Boston University President Robert Brown’s compensation increased by almost $250,000 between the 2010-11 and 2011-12 academic years, according to 990 tax forms filed by BU officials.
Brown received $1,141,330 in compensation for the 2010-11 year and $1,381,264 for the 2011-12 year, BU spokesman Colin Riley confirmed. The increase is partially attributed to Brown’s success in following his strategic plan for the university.
“By all indicators, the university performance — certainly the financial performance of the university — is stronger than it’s ever been under his leadership and his strategic vision of the campus,” Riley said “… We’re very fortunate to have his outstanding leadership.”
The Executive Compensation Committee of the Board of Trustees decides Brown’s annual salary through negotiation, Riley said. The university president’s compensation comes from revenue stream that funds all major university operations.
“It’s from the same revenue stream that provides the operating revenue stream for the university,” Riley said. “Salaries and benefits are the single largest component of expenses at the university. The single largest revenue stream is tuition.”
Brown’s compensation for the 2011-12 year exceeds the compensation of presidents at other major Boston area schools, according to the each university’s official Form 990. Harvard University President Drew Faust made $899,734 and Emerson College President Lee Pelton made $421,520. Other local universities 990 forms for the 2012-12 year have not yet been posted online.
Brown’s compensation also saw a major increase between the 2007-08 and 2008-09 school years, when the International Revenue Service began requiring colleges to include the value of perks, such as housing, in official compensation packages declared on tax forms, Riley said.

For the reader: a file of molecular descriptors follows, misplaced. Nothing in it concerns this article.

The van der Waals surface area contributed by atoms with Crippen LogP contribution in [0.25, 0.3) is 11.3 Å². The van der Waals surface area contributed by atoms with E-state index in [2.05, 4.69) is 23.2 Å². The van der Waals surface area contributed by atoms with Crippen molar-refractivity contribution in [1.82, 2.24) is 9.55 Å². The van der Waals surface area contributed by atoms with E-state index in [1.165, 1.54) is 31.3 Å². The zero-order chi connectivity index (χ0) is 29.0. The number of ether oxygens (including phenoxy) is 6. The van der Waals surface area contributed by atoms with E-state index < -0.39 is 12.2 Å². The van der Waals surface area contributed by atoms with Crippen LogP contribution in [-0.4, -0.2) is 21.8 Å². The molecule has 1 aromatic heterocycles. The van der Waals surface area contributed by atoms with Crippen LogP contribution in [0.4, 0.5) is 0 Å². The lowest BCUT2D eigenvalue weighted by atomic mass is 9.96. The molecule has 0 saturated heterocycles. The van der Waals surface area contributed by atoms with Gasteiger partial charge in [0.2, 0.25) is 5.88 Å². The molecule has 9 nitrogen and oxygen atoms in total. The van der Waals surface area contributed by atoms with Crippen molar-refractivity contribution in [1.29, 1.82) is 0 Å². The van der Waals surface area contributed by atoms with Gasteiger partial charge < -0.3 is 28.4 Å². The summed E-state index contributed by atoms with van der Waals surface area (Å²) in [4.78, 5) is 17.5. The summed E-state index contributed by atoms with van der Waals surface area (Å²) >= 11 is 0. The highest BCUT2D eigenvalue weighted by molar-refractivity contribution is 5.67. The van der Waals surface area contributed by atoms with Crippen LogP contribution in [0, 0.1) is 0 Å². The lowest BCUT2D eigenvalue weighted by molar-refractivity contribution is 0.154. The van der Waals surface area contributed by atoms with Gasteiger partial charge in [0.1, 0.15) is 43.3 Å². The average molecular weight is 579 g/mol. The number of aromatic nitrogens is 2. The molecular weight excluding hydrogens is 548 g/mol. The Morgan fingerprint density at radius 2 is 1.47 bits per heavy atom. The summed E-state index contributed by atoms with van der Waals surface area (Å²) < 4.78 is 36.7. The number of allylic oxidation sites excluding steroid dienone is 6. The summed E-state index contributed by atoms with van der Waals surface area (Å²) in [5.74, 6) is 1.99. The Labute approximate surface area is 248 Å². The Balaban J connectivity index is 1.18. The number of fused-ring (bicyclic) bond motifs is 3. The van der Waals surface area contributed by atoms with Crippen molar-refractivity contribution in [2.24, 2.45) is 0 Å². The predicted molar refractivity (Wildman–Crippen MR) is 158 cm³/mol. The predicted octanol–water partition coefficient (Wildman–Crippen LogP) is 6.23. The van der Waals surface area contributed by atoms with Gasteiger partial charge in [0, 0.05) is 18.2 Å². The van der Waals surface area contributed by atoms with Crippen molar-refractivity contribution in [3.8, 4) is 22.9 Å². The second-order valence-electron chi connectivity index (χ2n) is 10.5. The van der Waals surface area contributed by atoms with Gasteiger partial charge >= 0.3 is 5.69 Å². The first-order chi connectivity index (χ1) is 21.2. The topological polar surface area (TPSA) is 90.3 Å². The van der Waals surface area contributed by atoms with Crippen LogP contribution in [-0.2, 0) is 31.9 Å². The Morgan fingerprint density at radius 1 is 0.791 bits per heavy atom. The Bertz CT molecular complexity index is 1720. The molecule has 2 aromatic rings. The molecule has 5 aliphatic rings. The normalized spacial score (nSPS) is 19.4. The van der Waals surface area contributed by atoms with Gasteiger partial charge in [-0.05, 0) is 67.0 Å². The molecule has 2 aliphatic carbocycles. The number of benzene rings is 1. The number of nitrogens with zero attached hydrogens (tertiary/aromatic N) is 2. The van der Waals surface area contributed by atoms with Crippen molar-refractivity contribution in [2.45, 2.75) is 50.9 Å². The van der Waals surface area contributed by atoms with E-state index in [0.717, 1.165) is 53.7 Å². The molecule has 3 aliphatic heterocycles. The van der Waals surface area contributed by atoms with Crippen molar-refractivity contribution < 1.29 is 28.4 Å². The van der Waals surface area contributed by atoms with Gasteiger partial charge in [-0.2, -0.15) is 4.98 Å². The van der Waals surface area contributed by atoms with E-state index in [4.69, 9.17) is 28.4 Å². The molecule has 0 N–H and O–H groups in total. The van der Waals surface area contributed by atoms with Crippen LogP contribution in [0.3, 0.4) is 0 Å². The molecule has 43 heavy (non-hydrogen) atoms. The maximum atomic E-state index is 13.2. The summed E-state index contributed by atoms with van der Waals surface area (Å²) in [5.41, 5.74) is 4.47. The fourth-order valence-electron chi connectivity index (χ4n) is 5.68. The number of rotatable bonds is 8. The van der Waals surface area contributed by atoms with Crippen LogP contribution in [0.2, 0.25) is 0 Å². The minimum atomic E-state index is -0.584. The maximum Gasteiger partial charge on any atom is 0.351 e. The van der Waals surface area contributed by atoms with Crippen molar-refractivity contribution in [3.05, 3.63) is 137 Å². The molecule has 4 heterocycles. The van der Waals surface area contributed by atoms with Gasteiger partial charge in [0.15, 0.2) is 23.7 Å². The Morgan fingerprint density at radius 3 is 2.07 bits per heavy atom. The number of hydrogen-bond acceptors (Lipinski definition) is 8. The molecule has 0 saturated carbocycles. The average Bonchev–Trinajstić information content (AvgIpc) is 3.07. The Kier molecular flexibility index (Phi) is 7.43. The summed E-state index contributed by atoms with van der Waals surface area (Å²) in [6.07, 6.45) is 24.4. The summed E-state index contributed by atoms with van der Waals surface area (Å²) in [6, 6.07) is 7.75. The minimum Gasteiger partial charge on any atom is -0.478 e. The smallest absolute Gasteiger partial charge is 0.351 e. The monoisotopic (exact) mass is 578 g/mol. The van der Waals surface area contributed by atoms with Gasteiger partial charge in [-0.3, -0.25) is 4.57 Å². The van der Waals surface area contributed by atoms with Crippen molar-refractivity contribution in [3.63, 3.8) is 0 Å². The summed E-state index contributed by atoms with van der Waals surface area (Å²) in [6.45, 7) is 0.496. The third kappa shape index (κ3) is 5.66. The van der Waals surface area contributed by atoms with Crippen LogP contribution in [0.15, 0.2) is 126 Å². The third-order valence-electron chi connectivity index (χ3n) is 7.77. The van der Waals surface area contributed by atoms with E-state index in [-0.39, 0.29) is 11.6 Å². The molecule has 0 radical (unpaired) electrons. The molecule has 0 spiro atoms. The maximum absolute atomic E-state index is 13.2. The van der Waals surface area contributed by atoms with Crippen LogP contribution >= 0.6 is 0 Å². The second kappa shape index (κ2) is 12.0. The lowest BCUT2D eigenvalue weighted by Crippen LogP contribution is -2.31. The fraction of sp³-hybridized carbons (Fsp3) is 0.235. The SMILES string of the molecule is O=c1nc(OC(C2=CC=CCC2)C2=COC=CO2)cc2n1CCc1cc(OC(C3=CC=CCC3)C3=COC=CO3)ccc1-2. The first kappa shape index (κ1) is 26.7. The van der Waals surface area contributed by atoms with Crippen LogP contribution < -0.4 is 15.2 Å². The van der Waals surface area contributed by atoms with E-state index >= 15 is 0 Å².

Between the 2007-07 and 2008-09 school years, Brown’s salary increased by $238,653 from $804,639 to $1,043,292, Riley confirmed.
“The university requires him to live in university housing,” Riley said. “When we calculate his salary and benefits, we include the value of the housing he lives in.”
Brown’s current residence is a five-bedroom house in Allston, which BU officials estimate would rent for approximately $21,000 a month, Riley said.
College of Arts and Sciences sophomore Mary Kate Czepial said Brown is not as visible to students as BU officials such as Dean of Students Kenneth Elmore.
“I do feel like he’s running the university well — I just feel like he’s not really making himself known to the students, which is really important,” she said.
University accomplishments, such as BU’s recent jump in U.S. News and World Report college rankings, are likely factors for increases in Brown’s salary, Czepial said.
“He should have a set pay and get bonuses for anything that might have exponentially increased at the school, such as our ratings or being able to accept more students because we are able to give out more financial aid,” she said.
CAS freshman Sara Geni said she does not think such a significant increase in President Brown’s salary is justified, and that university officials’ compensation should be based on what they accomplish for the school.
“The increase in their salary should be proportional with the things that they do for the students,” she said.
CAS sophomore Laura Petishnok said while she appreciates Brown’s ability to handle crisis situations, she is unsure how she feels about Brown’s high compensation.
“My gut instinct is that it’s not fair, but again, I don’t know what’s being outlined,” she said. “Maybe after calculating the logistics of everything, maybe he really does deserve what he is getting. BU is a huge business. A lot of things go on. BU has to make money, too, to support everything that’s going on here.”
School of Management freshman Caitlin McGraf said the money she pays to attend BU could go to more important things than Brown’s paycheck.
“I know BU is a good school and it sounds like he’s doing a good job, but that’s a lot of money,” McGraf said. “That [money] could be going to other resources for students to make the school even better.”
CORRECTION: A previous version of this article stated Brown’s pay increased by $350,000, when it actually increased by only $250,000. This article has been updated to reflect this correction.